When I moved to DC, I looked up the adult classes at the nearby studios. Dance is a form of exercise that doesn’t involve a feat of willpower and I desperately needed the natural happy of endorphins. I tried a handful of classes including Zumba, Hip-Hop, and Casino Salsa (the Cuban version of square dancing! Yah, I didn’t know that either.)

On a whim, I mustered my courage and walked into a class labeled: African Tribal Dance. Not long after the warm-up was finished, I was hooked. I’ve been a regular the entire time I’ve been in DC.

The West African dances we are taught involve dramatic movement to the music of livedance-place-97 drummers, performed by men and women wrapped in bold prints. At times, grandmothers modify the steps while maintaining the fire of the movement and the younger women hoot and holler as a sign of respect. Bodies of all shapes and sizes move across the floor in small groups according to experience.  There is swaying and hopping and flailing arms in big sweeping motions. Some of the movements communicate worship and gratitude, others speak to crops and childrearing and animals. All of it requires me to step outside of the intellectual life of graduate school and into the world of rhythmic music and form and steps. For at least a hour, I am out of my head and fully present to my body.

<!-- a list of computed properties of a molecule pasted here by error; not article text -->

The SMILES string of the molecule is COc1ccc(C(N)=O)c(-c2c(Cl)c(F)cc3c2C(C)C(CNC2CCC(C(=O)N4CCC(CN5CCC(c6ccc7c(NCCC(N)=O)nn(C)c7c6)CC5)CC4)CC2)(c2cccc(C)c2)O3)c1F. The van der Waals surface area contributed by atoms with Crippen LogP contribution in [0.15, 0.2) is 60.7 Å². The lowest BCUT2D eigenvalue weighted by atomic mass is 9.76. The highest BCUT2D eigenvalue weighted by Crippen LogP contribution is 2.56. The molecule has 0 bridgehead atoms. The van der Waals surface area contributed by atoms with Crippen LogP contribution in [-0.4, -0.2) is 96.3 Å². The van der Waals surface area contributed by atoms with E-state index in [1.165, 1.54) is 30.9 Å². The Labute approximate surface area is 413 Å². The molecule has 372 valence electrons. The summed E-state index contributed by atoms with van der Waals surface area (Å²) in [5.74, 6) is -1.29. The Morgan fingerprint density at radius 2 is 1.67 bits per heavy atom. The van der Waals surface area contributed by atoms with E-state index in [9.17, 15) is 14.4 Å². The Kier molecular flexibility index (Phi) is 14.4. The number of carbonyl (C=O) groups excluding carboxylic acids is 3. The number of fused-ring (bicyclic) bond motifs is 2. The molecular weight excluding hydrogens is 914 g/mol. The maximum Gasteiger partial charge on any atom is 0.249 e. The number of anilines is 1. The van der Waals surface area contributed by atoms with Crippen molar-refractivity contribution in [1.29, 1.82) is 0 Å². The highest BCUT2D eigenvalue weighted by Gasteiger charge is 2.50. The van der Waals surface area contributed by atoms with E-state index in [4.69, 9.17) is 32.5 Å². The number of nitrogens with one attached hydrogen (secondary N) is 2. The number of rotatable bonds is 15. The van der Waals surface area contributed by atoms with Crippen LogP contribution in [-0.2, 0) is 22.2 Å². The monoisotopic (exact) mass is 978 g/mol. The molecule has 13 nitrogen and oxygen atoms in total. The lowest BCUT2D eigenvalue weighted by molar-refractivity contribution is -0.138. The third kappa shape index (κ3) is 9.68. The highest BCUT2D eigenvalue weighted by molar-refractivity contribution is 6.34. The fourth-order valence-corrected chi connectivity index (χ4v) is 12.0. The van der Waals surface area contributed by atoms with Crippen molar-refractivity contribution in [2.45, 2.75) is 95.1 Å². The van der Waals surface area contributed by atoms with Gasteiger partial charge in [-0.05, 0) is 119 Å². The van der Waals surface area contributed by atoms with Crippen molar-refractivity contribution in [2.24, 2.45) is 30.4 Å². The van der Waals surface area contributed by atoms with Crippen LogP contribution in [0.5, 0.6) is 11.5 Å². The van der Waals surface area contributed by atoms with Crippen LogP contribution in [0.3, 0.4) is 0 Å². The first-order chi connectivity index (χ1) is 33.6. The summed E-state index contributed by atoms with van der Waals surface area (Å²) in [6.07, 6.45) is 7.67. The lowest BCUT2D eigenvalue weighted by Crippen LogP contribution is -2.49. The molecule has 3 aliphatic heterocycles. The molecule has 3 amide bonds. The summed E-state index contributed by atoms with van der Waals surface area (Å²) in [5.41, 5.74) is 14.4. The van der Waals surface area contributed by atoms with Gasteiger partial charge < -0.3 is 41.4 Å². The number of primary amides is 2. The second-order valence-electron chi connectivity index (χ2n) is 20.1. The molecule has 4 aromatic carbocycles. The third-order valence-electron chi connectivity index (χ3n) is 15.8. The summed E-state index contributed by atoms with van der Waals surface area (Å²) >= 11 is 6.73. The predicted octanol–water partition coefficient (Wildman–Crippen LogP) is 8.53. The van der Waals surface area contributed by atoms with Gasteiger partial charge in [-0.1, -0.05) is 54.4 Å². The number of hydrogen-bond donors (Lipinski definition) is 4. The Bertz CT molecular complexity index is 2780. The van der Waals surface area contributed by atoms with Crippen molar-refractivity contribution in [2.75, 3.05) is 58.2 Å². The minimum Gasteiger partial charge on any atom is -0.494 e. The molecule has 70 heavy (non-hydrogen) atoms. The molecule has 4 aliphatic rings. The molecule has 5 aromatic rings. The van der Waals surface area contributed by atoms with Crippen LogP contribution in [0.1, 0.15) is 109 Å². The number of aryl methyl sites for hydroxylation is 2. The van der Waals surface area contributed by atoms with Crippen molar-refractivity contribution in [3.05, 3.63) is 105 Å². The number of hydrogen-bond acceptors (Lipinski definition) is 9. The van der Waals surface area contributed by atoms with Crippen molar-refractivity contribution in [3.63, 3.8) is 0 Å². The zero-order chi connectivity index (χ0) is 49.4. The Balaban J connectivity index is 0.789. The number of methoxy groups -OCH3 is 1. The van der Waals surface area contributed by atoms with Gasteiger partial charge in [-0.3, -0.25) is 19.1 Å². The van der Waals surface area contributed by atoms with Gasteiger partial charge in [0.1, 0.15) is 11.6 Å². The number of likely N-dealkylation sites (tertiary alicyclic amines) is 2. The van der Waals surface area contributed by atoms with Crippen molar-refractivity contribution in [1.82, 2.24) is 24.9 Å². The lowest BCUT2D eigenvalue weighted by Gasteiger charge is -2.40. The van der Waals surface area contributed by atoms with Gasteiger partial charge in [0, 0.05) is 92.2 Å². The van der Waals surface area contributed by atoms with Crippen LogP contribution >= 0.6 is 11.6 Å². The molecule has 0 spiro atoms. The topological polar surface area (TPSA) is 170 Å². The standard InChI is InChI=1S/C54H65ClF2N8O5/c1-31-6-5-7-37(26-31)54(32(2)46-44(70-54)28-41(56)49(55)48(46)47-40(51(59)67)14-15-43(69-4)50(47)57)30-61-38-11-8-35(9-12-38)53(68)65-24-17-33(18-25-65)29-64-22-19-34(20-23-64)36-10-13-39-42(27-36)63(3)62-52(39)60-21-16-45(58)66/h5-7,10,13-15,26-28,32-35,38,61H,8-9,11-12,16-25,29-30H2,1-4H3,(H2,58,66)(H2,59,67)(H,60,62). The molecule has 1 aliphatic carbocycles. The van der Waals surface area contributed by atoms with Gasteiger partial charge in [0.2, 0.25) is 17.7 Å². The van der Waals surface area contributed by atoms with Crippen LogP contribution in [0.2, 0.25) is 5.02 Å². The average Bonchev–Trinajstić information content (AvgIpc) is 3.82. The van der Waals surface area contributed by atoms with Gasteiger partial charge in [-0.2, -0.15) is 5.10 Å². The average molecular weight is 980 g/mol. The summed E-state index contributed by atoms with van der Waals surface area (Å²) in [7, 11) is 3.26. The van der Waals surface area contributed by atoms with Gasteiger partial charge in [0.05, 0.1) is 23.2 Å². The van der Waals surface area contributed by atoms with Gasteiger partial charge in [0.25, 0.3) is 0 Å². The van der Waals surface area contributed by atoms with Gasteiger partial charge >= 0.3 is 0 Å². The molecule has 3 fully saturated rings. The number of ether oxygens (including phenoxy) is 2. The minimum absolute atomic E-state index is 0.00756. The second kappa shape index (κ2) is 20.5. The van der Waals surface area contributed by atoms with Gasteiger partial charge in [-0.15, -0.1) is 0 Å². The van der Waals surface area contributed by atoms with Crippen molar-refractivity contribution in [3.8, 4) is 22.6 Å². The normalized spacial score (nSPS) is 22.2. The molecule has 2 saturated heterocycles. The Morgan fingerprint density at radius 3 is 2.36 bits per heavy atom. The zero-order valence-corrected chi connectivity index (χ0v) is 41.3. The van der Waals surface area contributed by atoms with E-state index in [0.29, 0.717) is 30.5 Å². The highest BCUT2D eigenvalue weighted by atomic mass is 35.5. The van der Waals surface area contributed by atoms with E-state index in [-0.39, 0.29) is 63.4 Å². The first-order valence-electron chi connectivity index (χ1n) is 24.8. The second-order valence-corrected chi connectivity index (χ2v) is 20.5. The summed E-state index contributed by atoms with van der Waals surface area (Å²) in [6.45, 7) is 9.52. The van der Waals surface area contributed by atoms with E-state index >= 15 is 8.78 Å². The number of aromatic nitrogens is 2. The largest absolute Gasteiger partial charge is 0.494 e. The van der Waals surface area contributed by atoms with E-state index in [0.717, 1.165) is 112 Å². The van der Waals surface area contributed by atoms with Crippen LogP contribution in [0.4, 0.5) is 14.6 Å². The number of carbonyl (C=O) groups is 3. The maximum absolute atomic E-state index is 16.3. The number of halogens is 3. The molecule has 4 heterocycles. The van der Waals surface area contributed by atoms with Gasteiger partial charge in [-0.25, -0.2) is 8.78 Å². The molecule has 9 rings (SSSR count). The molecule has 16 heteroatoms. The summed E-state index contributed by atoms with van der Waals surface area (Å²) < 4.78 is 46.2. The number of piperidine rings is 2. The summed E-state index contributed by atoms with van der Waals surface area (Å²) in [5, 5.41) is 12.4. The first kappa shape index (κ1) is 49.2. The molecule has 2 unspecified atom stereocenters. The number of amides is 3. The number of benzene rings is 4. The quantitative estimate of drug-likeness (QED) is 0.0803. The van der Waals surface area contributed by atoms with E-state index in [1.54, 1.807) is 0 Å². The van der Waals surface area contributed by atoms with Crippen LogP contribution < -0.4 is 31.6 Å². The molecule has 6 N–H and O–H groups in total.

Gratefully, there are no mirrors in the classroom. For, as much as I love the class, I find myself very self-consciousness.

On a practical level, my body simply does not move with ease in some of the ways that are required. Many times, watching the more experienced dancers, I have placed my hands on some region, say my lower back, and tried to think through, feel, and build a simple sense of muscle memory for what it is like for those muscles to move according to the step.